Now, we can change our UpdateGUI function. Instead of setting g_mouseOver to zero, we will set it to InWhatWindow(0, g_mouseX, g_mouseY). This will allow the g_mouseOver value to contain the index number of the window the mouse is currently hovering over. This is quite important, so make sure you understand this!

Moving On To Procedures
Okay, now that we've got all this mouse input stuff sorted out, I think it's time we move on to something a bit more important - window procedures. Since Dark Basic Pro doesn't allow functions to be called through function pointers, we have to add a bit of overhead to calling a particular classes procedure, but this is fine as we won't have that many classes by the time this tutorial is done - and if we do then I'd recommend you to checking out some of the more advanced plugins that do allow function calls (Have a look at the Matrix1 plugin set by IanM).

So, here's what we're going to do. We're going to provide a standard function which will be called once EVERY update (instead of per input, like windows). This is because this particular method is easiest for our task. We want to get to a point where we can test everything first, then we might expand on this later, or rewrite it.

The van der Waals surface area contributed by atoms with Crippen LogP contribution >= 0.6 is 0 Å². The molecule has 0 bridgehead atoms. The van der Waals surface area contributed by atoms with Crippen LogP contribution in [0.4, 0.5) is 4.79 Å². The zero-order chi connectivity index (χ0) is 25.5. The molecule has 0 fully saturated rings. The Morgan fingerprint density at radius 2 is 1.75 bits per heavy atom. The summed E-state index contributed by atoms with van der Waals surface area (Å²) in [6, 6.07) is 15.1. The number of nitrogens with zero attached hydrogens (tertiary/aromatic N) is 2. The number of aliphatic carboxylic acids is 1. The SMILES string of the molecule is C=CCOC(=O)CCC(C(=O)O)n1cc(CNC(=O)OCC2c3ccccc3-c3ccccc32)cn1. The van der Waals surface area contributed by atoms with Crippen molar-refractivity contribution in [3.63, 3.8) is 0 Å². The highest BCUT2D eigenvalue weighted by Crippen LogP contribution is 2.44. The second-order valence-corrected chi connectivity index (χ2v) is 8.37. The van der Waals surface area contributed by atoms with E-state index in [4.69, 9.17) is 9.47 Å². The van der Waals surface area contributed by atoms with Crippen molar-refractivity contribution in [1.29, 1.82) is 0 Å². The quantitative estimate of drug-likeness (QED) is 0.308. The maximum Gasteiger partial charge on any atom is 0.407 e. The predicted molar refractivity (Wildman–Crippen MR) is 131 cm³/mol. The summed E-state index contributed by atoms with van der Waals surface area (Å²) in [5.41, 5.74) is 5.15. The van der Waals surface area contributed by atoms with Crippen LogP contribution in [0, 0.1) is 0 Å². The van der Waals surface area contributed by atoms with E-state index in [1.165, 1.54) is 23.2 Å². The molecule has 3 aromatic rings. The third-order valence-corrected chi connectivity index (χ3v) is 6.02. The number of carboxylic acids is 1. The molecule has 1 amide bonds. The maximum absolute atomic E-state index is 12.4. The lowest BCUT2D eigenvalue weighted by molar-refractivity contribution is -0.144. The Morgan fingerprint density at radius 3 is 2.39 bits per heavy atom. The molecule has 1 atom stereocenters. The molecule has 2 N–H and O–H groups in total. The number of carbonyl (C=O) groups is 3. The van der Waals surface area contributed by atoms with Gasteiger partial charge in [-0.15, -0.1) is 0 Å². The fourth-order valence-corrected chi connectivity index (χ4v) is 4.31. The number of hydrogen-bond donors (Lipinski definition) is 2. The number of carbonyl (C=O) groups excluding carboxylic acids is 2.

Anyways, this standard function, we will call it "__Gadget_Proc__" (the underscores are because this is an INTERNAL FUNCTION - All internal functions will be formated in this way). The __Gadget_Proc__ will update some general things (such as the click count) and call the more specific window procedures based on the class of the window.

NOTE: The window procedure of a class is NOT responsible for drawing the window. A separate per-class function will be used for this, as well as a general procedure which will be called to prepare the class-specific procedure for drawing, and then call that procedure.

The __Gadget_Proc__ (and all class procedures which are called by it) take one value - the index number of the gadget it is supposed to update. It will not return any value. The first thing I would do with this procedure is check if the index value it was passed is the same as the value of g_mouseOver. If it is then check the g_oldMouseClick value for 1 (left), 2 (right), or 4 (middle) and if the g_mouseClick value is currently 0 (this is known as releasing a mouse button). Next (since there's not much else you can do with it currently) you should check what the class of the window is, and then call its specific function.

For draggable windows, we will call this the __Window_Proc__ function. The __Window_Proc__ function is responsible for dragging the window (later we will move on to resizing the window). For dragging a window, we will require THREE (3) integers. These are g_dragWnd, g_dragX, and g_dragY. Their meanings are listed below.

g_dragWnd - If this is larger than zero then a window is being dragged. The value of this is the index number of the window being dragged.